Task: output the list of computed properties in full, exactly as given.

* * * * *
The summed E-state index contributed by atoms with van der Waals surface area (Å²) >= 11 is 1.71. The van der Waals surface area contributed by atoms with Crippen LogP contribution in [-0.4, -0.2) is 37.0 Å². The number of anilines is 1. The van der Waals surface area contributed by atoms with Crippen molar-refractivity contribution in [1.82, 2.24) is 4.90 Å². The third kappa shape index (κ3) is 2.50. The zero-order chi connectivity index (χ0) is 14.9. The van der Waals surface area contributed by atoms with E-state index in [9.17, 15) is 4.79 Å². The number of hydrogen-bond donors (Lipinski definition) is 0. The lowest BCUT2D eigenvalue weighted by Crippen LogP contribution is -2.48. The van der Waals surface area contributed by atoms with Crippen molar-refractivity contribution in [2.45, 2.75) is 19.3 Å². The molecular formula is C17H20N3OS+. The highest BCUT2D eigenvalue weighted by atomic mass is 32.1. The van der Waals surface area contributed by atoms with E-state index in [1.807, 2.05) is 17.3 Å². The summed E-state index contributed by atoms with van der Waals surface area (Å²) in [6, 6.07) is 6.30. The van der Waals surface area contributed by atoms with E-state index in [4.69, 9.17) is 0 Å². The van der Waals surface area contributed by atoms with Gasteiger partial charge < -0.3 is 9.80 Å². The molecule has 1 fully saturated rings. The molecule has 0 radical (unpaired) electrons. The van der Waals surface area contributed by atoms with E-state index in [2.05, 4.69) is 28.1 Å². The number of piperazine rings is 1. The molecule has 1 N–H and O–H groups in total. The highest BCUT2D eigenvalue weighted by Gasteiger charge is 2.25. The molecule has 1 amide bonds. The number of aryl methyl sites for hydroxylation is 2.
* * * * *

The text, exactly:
The summed E-state index contributed by atoms with van der Waals surface area (Å²) >= 11 is 1.71. The van der Waals surface area contributed by atoms with Crippen LogP contribution in [-0.4, -0.2) is 37.0 Å². The number of anilines is 1. The van der Waals surface area contributed by atoms with Crippen molar-refractivity contribution in [1.82, 2.24) is 4.90 Å². The third kappa shape index (κ3) is 2.50. The zero-order chi connectivity index (χ0) is 14.9. The van der Waals surface area contributed by atoms with E-state index in [9.17, 15) is 4.79 Å². The number of hydrogen-bond donors (Lipinski definition) is 0. The lowest BCUT2D eigenvalue weighted by Crippen LogP contribution is -2.48. The van der Waals surface area contributed by atoms with Crippen molar-refractivity contribution in [2.45, 2.75) is 19.3 Å². The molecular formula is C17H20N3OS+. The highest BCUT2D eigenvalue weighted by atomic mass is 32.1. The van der Waals surface area contributed by atoms with E-state index in [1.807, 2.05) is 17.3 Å². The summed E-state index contributed by atoms with van der Waals surface area (Å²) in [6, 6.07) is 6.30. The van der Waals surface area contributed by atoms with E-state index in [4.69, 9.17) is 0 Å². The van der Waals surface area contributed by atoms with Gasteiger partial charge < -0.3 is 9.80 Å². The molecule has 1 fully saturated rings. The molecule has 0 radical (unpaired) electrons. The van der Waals surface area contributed by atoms with E-state index in [2.05, 4.69) is 28.1 Å². The number of piperazine rings is 1. The molecule has 1 N–H and O–H groups in total. The highest BCUT2D eigenvalue weighted by Gasteiger charge is 2.25. The molecule has 1 amide bonds. The number of aryl methyl sites for hydroxylation is 2.